What really struck me was how Cabin in the Woods was able to tip its hat to horror movies that came before it while bending (but not entirely breaking) the rules governing its genre. I saw gruesome creatures (like the merman), countless zombies, and awesome homages to horror classics (particularly the great Pinhead reference in the man with the puzzle box and blades sticking out of his face). Not to mention the use of Sigourney Weaver as the Director of the operation. I felt like my love of horror film was being recognized and awarded through these homages.

The Stoner and the Virgin are able to subvert the corporate authority by questioning the reality of their situation. Instead of saving the world, as they probably should in the end, they sit and smoke a joint together instead. Moral of the story?

Doubt your reality.

Fuck tha police.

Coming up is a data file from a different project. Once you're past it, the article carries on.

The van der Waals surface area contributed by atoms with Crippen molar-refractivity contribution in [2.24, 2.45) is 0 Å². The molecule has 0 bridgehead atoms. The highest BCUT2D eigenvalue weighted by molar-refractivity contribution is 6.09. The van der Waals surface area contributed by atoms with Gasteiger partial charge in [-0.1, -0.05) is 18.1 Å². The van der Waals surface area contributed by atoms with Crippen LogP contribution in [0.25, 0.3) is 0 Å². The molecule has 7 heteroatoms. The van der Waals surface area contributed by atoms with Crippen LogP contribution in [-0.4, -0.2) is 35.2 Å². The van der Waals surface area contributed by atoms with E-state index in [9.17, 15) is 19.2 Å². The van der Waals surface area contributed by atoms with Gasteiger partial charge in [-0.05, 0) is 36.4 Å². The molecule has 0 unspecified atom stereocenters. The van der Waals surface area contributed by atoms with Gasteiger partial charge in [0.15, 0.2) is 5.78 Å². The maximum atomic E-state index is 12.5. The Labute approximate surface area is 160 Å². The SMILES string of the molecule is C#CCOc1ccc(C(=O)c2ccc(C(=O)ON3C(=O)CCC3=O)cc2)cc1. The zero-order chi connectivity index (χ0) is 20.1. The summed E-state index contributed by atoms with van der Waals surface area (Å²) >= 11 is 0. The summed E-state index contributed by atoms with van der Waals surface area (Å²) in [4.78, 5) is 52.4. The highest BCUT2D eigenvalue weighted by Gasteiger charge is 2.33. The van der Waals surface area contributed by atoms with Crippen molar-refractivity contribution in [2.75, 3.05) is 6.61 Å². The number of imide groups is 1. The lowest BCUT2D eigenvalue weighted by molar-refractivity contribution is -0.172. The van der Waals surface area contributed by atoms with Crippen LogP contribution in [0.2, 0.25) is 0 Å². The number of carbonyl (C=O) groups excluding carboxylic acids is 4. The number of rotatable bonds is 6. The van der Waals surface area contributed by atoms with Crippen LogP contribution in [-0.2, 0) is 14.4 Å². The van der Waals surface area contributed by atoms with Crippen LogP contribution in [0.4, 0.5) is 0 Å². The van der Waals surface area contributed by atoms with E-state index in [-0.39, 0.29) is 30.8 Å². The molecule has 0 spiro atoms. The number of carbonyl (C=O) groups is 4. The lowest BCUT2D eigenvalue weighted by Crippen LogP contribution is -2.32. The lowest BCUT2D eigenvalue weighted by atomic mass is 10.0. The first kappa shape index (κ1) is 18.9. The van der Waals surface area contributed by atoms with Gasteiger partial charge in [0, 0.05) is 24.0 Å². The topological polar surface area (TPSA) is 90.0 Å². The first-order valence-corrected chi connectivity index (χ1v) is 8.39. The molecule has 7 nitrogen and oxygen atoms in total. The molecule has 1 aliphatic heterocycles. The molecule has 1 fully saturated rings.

Why Every Girl Should Have a Little Katniss in Her…

Last night I had a dream that I was Katniss Everdeen, à la Skyrim-themed Hunger Games. Needless to say, with all the mixed political intrigue, I had a hell of a headache in the morning, and a boyfriend asking why I’d kept elbowing him in the side all night (Because I was shooting arrows of epic sneak skill, DUH).

Now re-read the title of this post. Now back to me. This is not the post of Hunger Games love that you were looking for. On the contrary, I’m not an avid Hunger Games fan (which I regard as a great position for a grown lady such as myself to be in). There is no reason for adults to hold these young adult novels in such high esteem. And no, I’m not harping on the Hunger Games as a story that’s been told better before, I’m just saying that the quality of writing is meant for teenagers, not adults with the greater range of life experiences to help them better understand and appreciate more sophisticated science- and dystopian-fiction.